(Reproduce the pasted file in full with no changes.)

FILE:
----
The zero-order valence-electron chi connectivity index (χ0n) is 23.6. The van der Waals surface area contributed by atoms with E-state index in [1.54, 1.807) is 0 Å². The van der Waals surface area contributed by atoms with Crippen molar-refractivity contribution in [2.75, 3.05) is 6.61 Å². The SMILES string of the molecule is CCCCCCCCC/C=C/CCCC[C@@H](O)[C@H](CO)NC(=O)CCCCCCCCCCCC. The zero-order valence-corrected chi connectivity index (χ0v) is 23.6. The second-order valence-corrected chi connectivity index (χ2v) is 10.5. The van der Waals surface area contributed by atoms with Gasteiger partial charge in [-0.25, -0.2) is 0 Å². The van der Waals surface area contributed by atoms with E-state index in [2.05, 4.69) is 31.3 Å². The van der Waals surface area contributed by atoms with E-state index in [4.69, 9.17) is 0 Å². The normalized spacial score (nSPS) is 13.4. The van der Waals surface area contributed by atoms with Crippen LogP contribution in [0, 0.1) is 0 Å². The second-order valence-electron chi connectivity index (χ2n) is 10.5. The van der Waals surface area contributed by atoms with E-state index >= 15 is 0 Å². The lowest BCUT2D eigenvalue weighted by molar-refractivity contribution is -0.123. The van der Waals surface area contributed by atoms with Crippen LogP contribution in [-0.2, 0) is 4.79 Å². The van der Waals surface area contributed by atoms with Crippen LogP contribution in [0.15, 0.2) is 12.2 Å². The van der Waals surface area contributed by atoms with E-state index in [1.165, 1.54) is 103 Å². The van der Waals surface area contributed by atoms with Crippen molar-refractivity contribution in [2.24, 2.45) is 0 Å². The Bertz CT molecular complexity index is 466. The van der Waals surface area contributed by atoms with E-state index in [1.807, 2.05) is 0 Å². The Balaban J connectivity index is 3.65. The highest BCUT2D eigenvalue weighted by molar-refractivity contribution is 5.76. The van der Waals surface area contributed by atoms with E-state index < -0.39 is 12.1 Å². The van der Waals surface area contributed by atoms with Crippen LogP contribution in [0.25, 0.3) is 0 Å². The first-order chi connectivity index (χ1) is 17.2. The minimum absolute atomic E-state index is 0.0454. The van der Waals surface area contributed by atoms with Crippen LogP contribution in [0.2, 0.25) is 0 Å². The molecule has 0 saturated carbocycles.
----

The zero-order valence-electron chi connectivity index (χ0n) is 23.6. The van der Waals surface area contributed by atoms with E-state index in [1.54, 1.807) is 0 Å². The van der Waals surface area contributed by atoms with Crippen molar-refractivity contribution in [2.75, 3.05) is 6.61 Å². The SMILES string of the molecule is CCCCCCCCC/C=C/CCCC[C@@H](O)[C@H](CO)NC(=O)CCCCCCCCCCCC. The zero-order valence-corrected chi connectivity index (χ0v) is 23.6. The second-order valence-corrected chi connectivity index (χ2v) is 10.5. The van der Waals surface area contributed by atoms with Gasteiger partial charge in [-0.25, -0.2) is 0 Å². The van der Waals surface area contributed by atoms with E-state index in [2.05, 4.69) is 31.3 Å². The van der Waals surface area contributed by atoms with E-state index in [4.69, 9.17) is 0 Å². The normalized spacial score (nSPS) is 13.4. The van der Waals surface area contributed by atoms with Crippen LogP contribution in [0, 0.1) is 0 Å². The second-order valence-electron chi connectivity index (χ2n) is 10.5. The van der Waals surface area contributed by atoms with E-state index >= 15 is 0 Å². The lowest BCUT2D eigenvalue weighted by molar-refractivity contribution is -0.123. The van der Waals surface area contributed by atoms with Crippen LogP contribution in [-0.2, 0) is 4.79 Å². The van der Waals surface area contributed by atoms with Crippen LogP contribution in [0.15, 0.2) is 12.2 Å². The van der Waals surface area contributed by atoms with E-state index in [1.165, 1.54) is 103 Å². The van der Waals surface area contributed by atoms with Crippen molar-refractivity contribution in [2.24, 2.45) is 0 Å². The Bertz CT molecular complexity index is 466. The van der Waals surface area contributed by atoms with E-state index in [1.807, 2.05) is 0 Å². The Balaban J connectivity index is 3.65. The highest BCUT2D eigenvalue weighted by molar-refractivity contribution is 5.76. The van der Waals surface area contributed by atoms with E-state index < -0.39 is 12.1 Å². The van der Waals surface area contributed by atoms with Crippen LogP contribution in [0.25, 0.3) is 0 Å². The first-order chi connectivity index (χ1) is 17.2. The minimum absolute atomic E-state index is 0.0454. The van der Waals surface area contributed by atoms with Crippen LogP contribution in [0.2, 0.25) is 0 Å². The molecule has 0 saturated carbocycles.